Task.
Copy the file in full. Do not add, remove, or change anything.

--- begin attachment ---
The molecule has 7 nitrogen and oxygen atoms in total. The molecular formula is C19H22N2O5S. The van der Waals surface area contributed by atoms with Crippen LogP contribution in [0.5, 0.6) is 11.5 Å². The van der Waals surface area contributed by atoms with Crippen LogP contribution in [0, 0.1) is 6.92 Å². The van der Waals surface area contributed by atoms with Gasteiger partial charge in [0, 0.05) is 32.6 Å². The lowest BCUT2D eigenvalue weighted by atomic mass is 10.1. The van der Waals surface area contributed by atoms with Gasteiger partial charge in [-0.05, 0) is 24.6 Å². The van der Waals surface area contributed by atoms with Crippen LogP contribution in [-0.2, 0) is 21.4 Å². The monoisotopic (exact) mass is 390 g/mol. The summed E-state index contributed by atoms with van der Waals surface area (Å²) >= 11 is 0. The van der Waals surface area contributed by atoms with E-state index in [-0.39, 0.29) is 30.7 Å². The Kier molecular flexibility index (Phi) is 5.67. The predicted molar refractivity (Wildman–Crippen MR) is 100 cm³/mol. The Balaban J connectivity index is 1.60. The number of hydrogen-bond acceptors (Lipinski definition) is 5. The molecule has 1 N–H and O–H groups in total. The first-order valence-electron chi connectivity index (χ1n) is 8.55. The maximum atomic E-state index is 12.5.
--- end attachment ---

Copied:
The molecule has 7 nitrogen and oxygen atoms in total. The molecular formula is C19H22N2O5S. The van der Waals surface area contributed by atoms with Crippen LogP contribution in [0.5, 0.6) is 11.5 Å². The van der Waals surface area contributed by atoms with Crippen LogP contribution in [0, 0.1) is 6.92 Å². The van der Waals surface area contributed by atoms with Gasteiger partial charge in [0, 0.05) is 32.6 Å². The lowest BCUT2D eigenvalue weighted by atomic mass is 10.1. The van der Waals surface area contributed by atoms with Gasteiger partial charge in [-0.05, 0) is 24.6 Å². The van der Waals surface area contributed by atoms with Crippen LogP contribution in [-0.2, 0) is 21.4 Å². The monoisotopic (exact) mass is 390 g/mol. The summed E-state index contributed by atoms with van der Waals surface area (Å²) >= 11 is 0. The van der Waals surface area contributed by atoms with E-state index in [-0.39, 0.29) is 30.7 Å². The Kier molecular flexibility index (Phi) is 5.67. The predicted molar refractivity (Wildman–Crippen MR) is 100 cm³/mol. The Balaban J connectivity index is 1.60. The number of hydrogen-bond acceptors (Lipinski definition) is 5. The molecule has 1 N–H and O–H groups in total. The first-order valence-electron chi connectivity index (χ1n) is 8.55. The maximum atomic E-state index is 12.5.